MIBOR REALTORŪ Association Leverages NAR Smart Growth Grant for Walkability Workshop; Draws Dozens of City Planners & Leaders

MIBOR REALTORŪ Association Leverages NAR Smart Growth Grant for Walkability Workshop; Draws Dozens of City Planners & Leaders

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In March 2017, MIBOR REALTOR® Association (MIBOR) convened a group of city planners, elected officials and community leaders from across the region for a two-part walkability workshop in Franklin, Indiana which is located 25 minutes south of Indianapolis. MIBOR was one of the first local associations to secure a Smart Growth grant from the National Association of REALTORS® for this project. NAR initiated this effort because walkable communities reflect the basics of placemaking, creating and establishing places where people want to live and visit. These attributes are vital to the success of the real estate community.

How was the grant used?

With the NAR grant, MIBOR brought in two national walkability experts from Blue Zones, LLC to host an audit along a mile-stretch of US 31 in Franklin and an all-day WalkShop for local planners and developers. Franklin planners and officials joined with BlueZones, Indiana Department of Transportation officials and representatives from the Johnson County Chamber of Commerce and Johnson County Development Corporation to conduct a windshield and walking tour of a portion of US-31. This thoroughfare is like many others in our surrounding communities. It poses challenges with the connectivity between housing and retail and poses significant safety concerns. The group assessed the walkability and pedestrian safety of the road and several intersections and discussed ways Franklin can take steps toward making the area a more pedestrian-friendly place along with establishing needed connectivity.

Planning experts, elected officials and community leaders from across the Central Indiana region gathered the following day to see, feel and hear the treatments and principles of walkability and Complete Streets in action. They learned best practices for addressing challenges and enhancing strengths their communities already offer. Collectively the group worked to set shared next steps to take back to their communities.

What did we learn?

One of the overarching themes of the WalkShop was to focus planning on people and community first. “(If elected officials and planners) plan for cars and traffic, you get cars and traffic. If you plan for people and places, you get people and places,” said Dan Burden of Blue Zones, LLC.

Per the Blue Zones, LLC presentation, “Neighborhoods decline when the people who live there lose their connection and no longer feel part of their community. Recapturing that sense of belonging and pride of place can be as simple as planting a civic garden or placing some benches in a park.”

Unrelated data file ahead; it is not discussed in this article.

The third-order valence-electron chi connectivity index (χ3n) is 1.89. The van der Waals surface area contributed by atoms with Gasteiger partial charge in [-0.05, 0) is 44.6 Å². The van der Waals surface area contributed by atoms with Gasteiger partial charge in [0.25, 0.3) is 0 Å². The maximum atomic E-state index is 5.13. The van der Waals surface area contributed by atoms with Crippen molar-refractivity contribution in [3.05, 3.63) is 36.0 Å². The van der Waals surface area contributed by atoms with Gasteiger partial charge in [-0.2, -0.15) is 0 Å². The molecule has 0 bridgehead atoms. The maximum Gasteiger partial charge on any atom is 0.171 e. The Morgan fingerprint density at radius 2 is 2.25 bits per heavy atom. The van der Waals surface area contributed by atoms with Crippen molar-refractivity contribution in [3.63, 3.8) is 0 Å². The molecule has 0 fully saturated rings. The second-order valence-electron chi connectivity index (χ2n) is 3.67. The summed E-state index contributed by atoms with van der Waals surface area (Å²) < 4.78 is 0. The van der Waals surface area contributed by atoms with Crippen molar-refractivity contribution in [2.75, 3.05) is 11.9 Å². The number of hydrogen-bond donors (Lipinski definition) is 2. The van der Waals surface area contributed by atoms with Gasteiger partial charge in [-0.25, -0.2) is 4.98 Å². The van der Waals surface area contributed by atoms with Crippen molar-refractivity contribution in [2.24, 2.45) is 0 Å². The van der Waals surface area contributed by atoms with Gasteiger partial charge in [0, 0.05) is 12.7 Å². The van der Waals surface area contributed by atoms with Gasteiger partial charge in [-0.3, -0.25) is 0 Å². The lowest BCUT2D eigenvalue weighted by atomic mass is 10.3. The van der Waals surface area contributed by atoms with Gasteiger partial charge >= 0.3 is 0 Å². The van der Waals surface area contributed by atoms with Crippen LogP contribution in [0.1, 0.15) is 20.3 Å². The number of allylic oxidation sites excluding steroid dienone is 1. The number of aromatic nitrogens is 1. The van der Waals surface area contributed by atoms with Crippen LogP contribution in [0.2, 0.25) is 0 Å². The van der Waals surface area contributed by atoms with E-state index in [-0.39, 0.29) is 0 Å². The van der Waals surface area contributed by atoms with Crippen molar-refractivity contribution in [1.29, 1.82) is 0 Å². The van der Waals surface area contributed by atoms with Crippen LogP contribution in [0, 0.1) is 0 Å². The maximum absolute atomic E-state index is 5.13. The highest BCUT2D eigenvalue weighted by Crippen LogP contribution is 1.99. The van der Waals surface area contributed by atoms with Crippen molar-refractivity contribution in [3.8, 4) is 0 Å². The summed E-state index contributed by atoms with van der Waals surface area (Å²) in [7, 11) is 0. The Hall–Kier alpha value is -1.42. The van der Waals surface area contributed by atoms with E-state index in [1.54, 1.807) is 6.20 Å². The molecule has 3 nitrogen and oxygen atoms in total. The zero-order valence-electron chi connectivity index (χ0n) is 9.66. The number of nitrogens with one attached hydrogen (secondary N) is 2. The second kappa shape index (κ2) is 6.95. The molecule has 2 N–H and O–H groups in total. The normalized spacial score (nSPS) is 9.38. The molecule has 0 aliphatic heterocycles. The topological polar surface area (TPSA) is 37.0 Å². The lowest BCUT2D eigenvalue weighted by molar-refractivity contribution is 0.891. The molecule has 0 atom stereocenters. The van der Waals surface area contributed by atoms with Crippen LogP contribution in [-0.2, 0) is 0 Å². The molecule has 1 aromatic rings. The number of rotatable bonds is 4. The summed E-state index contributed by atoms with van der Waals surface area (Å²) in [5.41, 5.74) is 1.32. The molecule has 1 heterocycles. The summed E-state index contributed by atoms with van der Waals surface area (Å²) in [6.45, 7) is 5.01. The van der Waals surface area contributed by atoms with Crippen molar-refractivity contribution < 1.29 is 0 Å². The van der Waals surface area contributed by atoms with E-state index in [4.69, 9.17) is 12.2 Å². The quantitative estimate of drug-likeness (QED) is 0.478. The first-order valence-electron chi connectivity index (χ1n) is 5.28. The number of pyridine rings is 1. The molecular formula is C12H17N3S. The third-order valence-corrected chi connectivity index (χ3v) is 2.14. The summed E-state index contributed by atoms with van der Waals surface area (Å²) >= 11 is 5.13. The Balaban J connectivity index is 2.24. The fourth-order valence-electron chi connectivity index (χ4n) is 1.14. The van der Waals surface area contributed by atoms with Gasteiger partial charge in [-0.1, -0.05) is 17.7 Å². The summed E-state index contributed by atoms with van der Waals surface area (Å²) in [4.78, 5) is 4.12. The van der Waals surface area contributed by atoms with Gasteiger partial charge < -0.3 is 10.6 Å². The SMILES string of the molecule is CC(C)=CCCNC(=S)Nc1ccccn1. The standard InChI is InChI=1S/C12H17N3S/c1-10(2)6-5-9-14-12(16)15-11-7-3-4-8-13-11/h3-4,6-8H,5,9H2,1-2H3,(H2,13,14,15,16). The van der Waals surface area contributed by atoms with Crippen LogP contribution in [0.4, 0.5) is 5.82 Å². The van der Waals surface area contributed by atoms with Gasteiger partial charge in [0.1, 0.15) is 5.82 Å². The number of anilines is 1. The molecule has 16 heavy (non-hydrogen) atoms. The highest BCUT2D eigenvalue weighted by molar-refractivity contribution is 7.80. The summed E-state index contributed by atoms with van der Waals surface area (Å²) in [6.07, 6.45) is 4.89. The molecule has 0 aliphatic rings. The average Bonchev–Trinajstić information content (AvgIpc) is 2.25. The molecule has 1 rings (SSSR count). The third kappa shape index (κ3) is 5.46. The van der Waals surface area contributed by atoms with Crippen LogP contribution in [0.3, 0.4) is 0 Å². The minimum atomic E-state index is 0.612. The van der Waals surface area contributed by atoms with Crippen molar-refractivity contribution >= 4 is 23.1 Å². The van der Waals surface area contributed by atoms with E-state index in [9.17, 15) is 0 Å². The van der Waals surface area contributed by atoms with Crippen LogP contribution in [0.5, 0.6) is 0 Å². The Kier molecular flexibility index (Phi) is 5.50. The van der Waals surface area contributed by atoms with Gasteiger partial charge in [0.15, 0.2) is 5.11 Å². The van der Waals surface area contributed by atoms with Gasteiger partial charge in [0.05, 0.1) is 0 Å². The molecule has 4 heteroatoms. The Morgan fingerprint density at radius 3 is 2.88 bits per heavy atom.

And regarding Smart Growth, the way to challenge status quo and make change is “one incremental model project at a time.” Blue Zones encourages municipalities to make all new projects ‘model’ projects. Assess all street projects with Complete Streets and placemaking in mind.

Participants in the WalkShop had an opportunity to take part in a mini walkability audit around the downtown courthouse and surrounding area.

The main takeaway was that small details like lane size, curb design, sidewalk size and utilities all matter. To make the big picture work, municipalities must pay attention to those small details, plan collaboratively and focus on livability and quality of life.

 “The built environment impacts health, well-being and happiness – either positively or negatively,” said Burden.

Overall, the event proved to be an eye-opening experience for all that attended. All respondents agreed that they left with next steps that they plan to pursue in their communities.

Blue Zones compiled a comprehensive report after the Walk Audit and Walkshop with observations and recommendations. The overarching opportunities and next steps they outlined include:

Taming and reshaping the suburban corridors and streets towards more people- and business-friendly places calls for the following overarching best practices and shared next steps, which emerged during the walkability workshop:

  • Adopt and Implement Complete Streets Polices – Create a Model
  • Address Target Speed
  • Use Paint
  • Make Narrower Travel Lanes the Default; Less is More
  • Improve Crosswalk Markings
  • Address Complex Intersections; Adopt a “Roundabouts First” Policy
  • Green the Street
  • Design for Livability and Human-Scale

The next step for the MIBOR team will be to share the Blue Zones, LLC report and recommendations with the planners and developers that attended the Walkshop and work with each to support actionable goal setting and execution. Furthermore, the team plans to help other communities in the MIBOR service area replicate walk audit and evaluation events, and engage local elected leaders and planners in the conversation.